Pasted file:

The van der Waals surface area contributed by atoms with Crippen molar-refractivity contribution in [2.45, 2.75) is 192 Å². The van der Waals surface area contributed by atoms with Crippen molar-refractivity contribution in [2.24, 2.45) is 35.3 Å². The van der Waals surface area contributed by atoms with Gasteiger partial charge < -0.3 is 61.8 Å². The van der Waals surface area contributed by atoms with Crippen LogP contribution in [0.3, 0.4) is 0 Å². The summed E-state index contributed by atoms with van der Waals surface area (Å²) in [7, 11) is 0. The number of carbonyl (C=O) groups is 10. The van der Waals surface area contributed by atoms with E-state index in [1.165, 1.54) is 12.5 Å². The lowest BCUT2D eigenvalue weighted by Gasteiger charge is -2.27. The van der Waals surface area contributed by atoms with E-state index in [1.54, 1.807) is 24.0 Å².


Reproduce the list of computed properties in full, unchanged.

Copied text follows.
The van der Waals surface area contributed by atoms with Crippen molar-refractivity contribution in [2.45, 2.75) is 192 Å². The van der Waals surface area contributed by atoms with Crippen molar-refractivity contribution in [2.24, 2.45) is 35.3 Å². The van der Waals surface area contributed by atoms with Gasteiger partial charge < -0.3 is 61.8 Å². The van der Waals surface area contributed by atoms with Crippen LogP contribution in [0.3, 0.4) is 0 Å². The summed E-state index contributed by atoms with van der Waals surface area (Å²) in [7, 11) is 0. The number of carbonyl (C=O) groups is 10. The van der Waals surface area contributed by atoms with E-state index in [1.165, 1.54) is 12.5 Å². The lowest BCUT2D eigenvalue weighted by Gasteiger charge is -2.27. The van der Waals surface area contributed by atoms with E-state index in [1.54, 1.807) is 24.0 Å².